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Service With A Smile And A Touch Of Technology

Posted on October 9th, 2015 by

Heightened Shopper Expectations Force Organizational Adjustments
Heightened shopper expectations are forcing stores to transform their identities, thinking and in-store endeavors. While initially some industry pundits and retailers themselves perceived stores to be a liability, they are today at the core of one’s omnichannel vision. Retailers must make important choices about the services they offer, the underpinning technology that supports shopper needs, as well the technology that will be utilized in the stores to provide superior shopping experiences. The role of the associate has also changed and shoppers welcome a more informed associate where cultures and training must now be put in place to meet the demanding needs of their dynamic customers.

This will not be accomplished overnight, but rather something that will take place over a longer span of time. Success will be predicated on an organization that is strategic in its thinking, having both a clear understanding of their brand and respective customer bases. The only certainty is that this is a work in progress that requires time and the perseverance to create cultures and infrastructures that can fully realize omnichannel’s potential.

Self Service Is the Shopper’s Preference

The e-tailing group, with sponsorship from B2C Partners, recently conducted a survey of 1106 shoppers. When asked about in-store service preferences, 84% indicated that self-service would be their approach of choice.

Not surprisingly, 56% were honest reflecting that while they prefer self-service, they sometimes find themselves needing help. Retailers should pay particular attention to these numbers as shoppers simply can’t solve all of these problems on their own. The survey’s only open-ended question gave shoppers a chance to speak to both positive and negative omnichannel experiences. Many of the positive comments included reference to visiting a store and making a better shopping decision with the help of an informed sales associate. Three are cited below:

  • “Cabelas has a very helpful staff when you have trouble deciding between products that you’re not knowledgeable about.”
  • “I used the web to research what retailers had the items and at what prices, also to review features, then when I went to the store, I had pretty good idea as to what I wanted to buy, but the sales associate did help me in the final decision.”
  • “I ordered some camping equipment through REI.com and picked up in the store to get first hand instruction from an associate and the combined ease of ordering and picking up with in-person instruction was phenomenal.”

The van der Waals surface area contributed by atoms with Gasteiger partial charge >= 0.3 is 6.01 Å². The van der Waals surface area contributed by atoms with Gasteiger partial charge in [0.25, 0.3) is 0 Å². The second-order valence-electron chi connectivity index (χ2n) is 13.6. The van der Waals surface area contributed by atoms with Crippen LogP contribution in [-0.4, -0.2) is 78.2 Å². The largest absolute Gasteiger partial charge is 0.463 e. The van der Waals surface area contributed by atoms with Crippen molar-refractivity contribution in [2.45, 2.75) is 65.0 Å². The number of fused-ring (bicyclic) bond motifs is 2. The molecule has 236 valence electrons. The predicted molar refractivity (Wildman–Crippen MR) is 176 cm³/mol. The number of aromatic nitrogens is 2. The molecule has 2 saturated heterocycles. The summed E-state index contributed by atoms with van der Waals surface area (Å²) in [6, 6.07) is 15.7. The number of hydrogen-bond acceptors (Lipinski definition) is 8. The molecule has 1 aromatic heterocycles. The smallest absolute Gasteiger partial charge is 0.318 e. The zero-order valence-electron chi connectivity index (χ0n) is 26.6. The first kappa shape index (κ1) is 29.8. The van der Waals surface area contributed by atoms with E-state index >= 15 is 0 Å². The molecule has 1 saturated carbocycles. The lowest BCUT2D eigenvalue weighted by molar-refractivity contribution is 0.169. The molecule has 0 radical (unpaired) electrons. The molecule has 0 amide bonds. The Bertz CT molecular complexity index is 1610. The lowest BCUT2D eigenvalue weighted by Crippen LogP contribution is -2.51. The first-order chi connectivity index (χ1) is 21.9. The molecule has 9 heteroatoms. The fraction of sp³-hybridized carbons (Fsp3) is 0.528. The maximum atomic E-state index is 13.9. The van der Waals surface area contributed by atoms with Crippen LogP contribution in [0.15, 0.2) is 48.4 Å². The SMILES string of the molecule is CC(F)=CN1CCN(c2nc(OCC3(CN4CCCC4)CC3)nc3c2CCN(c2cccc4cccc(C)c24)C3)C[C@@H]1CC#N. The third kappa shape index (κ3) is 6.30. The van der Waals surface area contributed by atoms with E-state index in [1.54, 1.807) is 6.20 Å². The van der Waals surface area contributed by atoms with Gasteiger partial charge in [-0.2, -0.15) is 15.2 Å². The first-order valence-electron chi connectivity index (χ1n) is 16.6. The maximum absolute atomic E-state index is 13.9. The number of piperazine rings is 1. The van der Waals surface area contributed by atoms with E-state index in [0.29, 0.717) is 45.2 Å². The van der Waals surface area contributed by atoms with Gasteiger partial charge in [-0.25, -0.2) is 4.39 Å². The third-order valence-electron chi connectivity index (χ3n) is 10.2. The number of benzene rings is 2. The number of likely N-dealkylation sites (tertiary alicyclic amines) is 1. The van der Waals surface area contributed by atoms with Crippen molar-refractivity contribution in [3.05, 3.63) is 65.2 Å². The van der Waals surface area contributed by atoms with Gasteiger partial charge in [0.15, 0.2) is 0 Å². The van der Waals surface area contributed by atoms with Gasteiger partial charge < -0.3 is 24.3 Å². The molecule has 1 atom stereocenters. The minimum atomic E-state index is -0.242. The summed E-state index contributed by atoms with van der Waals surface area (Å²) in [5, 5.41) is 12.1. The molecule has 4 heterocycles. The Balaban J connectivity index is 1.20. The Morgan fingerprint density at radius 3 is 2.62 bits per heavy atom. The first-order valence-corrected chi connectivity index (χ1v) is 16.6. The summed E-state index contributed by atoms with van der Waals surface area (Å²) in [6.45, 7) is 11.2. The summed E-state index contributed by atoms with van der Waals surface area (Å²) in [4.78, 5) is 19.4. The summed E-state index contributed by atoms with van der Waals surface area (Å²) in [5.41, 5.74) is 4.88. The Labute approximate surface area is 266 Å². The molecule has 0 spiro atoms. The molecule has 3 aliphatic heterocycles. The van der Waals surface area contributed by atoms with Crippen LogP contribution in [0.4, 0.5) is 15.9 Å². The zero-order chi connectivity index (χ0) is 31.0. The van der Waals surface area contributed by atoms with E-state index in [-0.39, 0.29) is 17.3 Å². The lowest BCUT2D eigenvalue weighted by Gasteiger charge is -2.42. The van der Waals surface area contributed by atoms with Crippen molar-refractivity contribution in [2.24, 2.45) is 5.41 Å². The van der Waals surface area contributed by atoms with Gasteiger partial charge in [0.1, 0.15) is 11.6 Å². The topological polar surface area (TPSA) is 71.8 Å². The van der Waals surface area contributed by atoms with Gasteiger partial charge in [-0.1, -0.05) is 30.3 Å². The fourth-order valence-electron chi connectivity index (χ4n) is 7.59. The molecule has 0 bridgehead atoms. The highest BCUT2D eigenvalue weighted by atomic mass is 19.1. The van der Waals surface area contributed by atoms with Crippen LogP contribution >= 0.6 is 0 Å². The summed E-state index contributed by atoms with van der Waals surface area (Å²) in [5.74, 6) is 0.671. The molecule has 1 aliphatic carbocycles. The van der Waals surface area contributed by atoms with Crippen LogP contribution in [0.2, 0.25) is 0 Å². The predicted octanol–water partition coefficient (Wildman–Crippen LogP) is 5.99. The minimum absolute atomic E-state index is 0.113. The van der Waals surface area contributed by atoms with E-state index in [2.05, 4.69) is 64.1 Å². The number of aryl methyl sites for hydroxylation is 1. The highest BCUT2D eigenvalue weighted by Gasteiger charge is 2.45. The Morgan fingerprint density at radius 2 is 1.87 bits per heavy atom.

It is a balancing act where both self-service in-store tools coupled with well trained and supportive associates should be available to support a variety of consumer concerns.

Associate Interactions Elevated

Having spent over a decade working in retail prior to moving into ecommerce in the early nineties, the universal perception of retail service was on the decline, particularly as ecommerce began to make inroads into store sales numbers. It was with frustration that we watched the in-store shopping experience spiral in a downward trend. It’s ironic that it would be mobile and the customer’s omnichannel journey that pushed savvy retailers to upgrade their service. Sales associates from Target to Walgreens now inquire if one has found everything they need and big box players appear to understand that the associate is more than someone who could check out a customer. Shoppers seeking inventory transparency need help checking for inventory across the enterprise. Those consumers seeking to find the lowest price need associates armed with scanners to ensure they consummate the sale in-store and not at Amazon. Some retailers are adopting tablets to enhance the shopping experience so its effective usage among associates is now a requirement. Consumers are asking more questions than ever about products, their locations at retail and how to use the new devices that are becoming more readily available at retail. While associates can help solve some of the problems, their performance can go a long way to fostering relationships with shoppers. While it would be ideal to have associates involved in every customer visit, the economics suggest that technology will play an even greater role than ever before.

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